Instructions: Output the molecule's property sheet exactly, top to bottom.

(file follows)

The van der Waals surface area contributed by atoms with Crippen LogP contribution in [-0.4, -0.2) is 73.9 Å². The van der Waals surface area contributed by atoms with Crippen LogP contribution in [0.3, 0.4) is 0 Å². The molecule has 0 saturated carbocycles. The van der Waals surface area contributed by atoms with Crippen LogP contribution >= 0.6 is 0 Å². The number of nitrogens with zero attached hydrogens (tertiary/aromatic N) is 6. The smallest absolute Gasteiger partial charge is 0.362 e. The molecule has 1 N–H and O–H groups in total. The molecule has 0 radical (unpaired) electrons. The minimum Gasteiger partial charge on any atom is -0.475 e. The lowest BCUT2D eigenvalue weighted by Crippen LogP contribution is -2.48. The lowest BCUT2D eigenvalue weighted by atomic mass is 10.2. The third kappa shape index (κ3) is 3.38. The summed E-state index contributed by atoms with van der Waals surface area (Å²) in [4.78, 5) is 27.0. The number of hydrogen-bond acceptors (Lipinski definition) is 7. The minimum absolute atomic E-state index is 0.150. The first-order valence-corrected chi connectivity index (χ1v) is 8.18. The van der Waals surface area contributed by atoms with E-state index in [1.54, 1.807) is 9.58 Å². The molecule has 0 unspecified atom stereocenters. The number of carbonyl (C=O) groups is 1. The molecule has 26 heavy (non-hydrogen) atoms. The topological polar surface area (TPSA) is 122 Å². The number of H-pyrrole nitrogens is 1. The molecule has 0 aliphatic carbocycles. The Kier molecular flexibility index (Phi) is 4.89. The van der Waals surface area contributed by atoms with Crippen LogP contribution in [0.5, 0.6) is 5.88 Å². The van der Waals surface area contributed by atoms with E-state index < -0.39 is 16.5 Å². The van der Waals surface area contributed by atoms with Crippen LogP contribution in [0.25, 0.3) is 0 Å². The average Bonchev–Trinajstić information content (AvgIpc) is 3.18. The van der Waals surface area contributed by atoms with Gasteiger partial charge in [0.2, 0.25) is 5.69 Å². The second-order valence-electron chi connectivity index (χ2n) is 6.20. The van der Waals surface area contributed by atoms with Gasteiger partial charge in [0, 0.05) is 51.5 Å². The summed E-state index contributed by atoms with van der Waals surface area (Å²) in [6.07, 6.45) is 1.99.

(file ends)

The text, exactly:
The van der Waals surface area contributed by atoms with Crippen LogP contribution in [-0.4, -0.2) is 73.9 Å². The van der Waals surface area contributed by atoms with Crippen LogP contribution in [0.3, 0.4) is 0 Å². The molecule has 0 saturated carbocycles. The van der Waals surface area contributed by atoms with Crippen LogP contribution >= 0.6 is 0 Å². The number of nitrogens with zero attached hydrogens (tertiary/aromatic N) is 6. The smallest absolute Gasteiger partial charge is 0.362 e. The molecule has 1 N–H and O–H groups in total. The molecule has 0 radical (unpaired) electrons. The minimum Gasteiger partial charge on any atom is -0.475 e. The lowest BCUT2D eigenvalue weighted by Crippen LogP contribution is -2.48. The lowest BCUT2D eigenvalue weighted by atomic mass is 10.2. The third kappa shape index (κ3) is 3.38. The summed E-state index contributed by atoms with van der Waals surface area (Å²) in [4.78, 5) is 27.0. The number of hydrogen-bond acceptors (Lipinski definition) is 7. The minimum absolute atomic E-state index is 0.150. The first-order valence-corrected chi connectivity index (χ1v) is 8.18. The van der Waals surface area contributed by atoms with E-state index in [1.54, 1.807) is 9.58 Å². The molecule has 0 unspecified atom stereocenters. The number of carbonyl (C=O) groups is 1. The molecule has 26 heavy (non-hydrogen) atoms. The topological polar surface area (TPSA) is 122 Å². The number of H-pyrrole nitrogens is 1. The molecule has 0 aliphatic carbocycles. The Kier molecular flexibility index (Phi) is 4.89. The van der Waals surface area contributed by atoms with Crippen LogP contribution in [0.5, 0.6) is 5.88 Å². The van der Waals surface area contributed by atoms with E-state index < -0.39 is 16.5 Å². The van der Waals surface area contributed by atoms with Crippen LogP contribution in [0.25, 0.3) is 0 Å². The average Bonchev–Trinajstić information content (AvgIpc) is 3.18. The van der Waals surface area contributed by atoms with Gasteiger partial charge in [0.2, 0.25) is 5.69 Å². The second-order valence-electron chi connectivity index (χ2n) is 6.20. The van der Waals surface area contributed by atoms with Gasteiger partial charge in [0, 0.05) is 51.5 Å². The summed E-state index contributed by atoms with van der Waals surface area (Å²) in [6.07, 6.45) is 1.99.